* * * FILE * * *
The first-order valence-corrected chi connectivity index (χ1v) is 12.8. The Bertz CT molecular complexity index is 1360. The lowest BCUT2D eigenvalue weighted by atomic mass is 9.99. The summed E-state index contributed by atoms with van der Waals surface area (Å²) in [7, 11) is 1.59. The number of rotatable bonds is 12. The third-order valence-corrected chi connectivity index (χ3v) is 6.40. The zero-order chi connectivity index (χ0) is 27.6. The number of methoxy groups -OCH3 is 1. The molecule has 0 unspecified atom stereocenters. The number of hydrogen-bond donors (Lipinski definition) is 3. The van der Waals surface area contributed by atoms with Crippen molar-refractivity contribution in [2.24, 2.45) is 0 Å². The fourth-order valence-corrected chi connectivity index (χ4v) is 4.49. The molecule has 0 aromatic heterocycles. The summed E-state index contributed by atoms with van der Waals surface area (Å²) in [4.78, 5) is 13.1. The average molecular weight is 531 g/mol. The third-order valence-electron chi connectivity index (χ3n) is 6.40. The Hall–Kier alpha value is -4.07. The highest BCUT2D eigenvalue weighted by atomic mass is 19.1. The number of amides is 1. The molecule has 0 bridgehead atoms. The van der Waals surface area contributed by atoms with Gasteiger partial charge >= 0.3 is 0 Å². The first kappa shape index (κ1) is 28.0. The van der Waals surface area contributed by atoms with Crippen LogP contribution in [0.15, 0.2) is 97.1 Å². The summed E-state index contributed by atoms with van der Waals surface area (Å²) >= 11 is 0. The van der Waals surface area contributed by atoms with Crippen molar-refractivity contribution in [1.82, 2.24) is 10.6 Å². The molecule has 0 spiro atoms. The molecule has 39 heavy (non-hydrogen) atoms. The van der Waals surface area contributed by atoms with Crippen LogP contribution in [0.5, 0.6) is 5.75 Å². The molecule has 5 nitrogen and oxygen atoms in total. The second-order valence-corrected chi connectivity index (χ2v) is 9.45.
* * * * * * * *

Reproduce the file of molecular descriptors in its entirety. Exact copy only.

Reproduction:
The first-order valence-corrected chi connectivity index (χ1v) is 12.8. The Bertz CT molecular complexity index is 1360. The lowest BCUT2D eigenvalue weighted by atomic mass is 9.99. The summed E-state index contributed by atoms with van der Waals surface area (Å²) in [7, 11) is 1.59. The number of rotatable bonds is 12. The third-order valence-corrected chi connectivity index (χ3v) is 6.40. The zero-order chi connectivity index (χ0) is 27.6. The number of methoxy groups -OCH3 is 1. The molecule has 0 unspecified atom stereocenters. The number of hydrogen-bond donors (Lipinski definition) is 3. The van der Waals surface area contributed by atoms with Crippen molar-refractivity contribution in [2.24, 2.45) is 0 Å². The fourth-order valence-corrected chi connectivity index (χ4v) is 4.49. The molecule has 0 aromatic heterocycles. The summed E-state index contributed by atoms with van der Waals surface area (Å²) in [4.78, 5) is 13.1. The average molecular weight is 531 g/mol. The third-order valence-electron chi connectivity index (χ3n) is 6.40. The Hall–Kier alpha value is -4.07. The highest BCUT2D eigenvalue weighted by atomic mass is 19.1. The number of amides is 1. The molecule has 0 bridgehead atoms. The van der Waals surface area contributed by atoms with Gasteiger partial charge >= 0.3 is 0 Å². The first kappa shape index (κ1) is 28.0. The van der Waals surface area contributed by atoms with Crippen LogP contribution in [0.15, 0.2) is 97.1 Å². The summed E-state index contributed by atoms with van der Waals surface area (Å²) >= 11 is 0. The van der Waals surface area contributed by atoms with Crippen molar-refractivity contribution in [1.82, 2.24) is 10.6 Å². The molecule has 0 spiro atoms. The molecule has 39 heavy (non-hydrogen) atoms. The van der Waals surface area contributed by atoms with Crippen LogP contribution in [0.5, 0.6) is 5.75 Å². The molecule has 5 nitrogen and oxygen atoms in total. The second-order valence-corrected chi connectivity index (χ2v) is 9.45.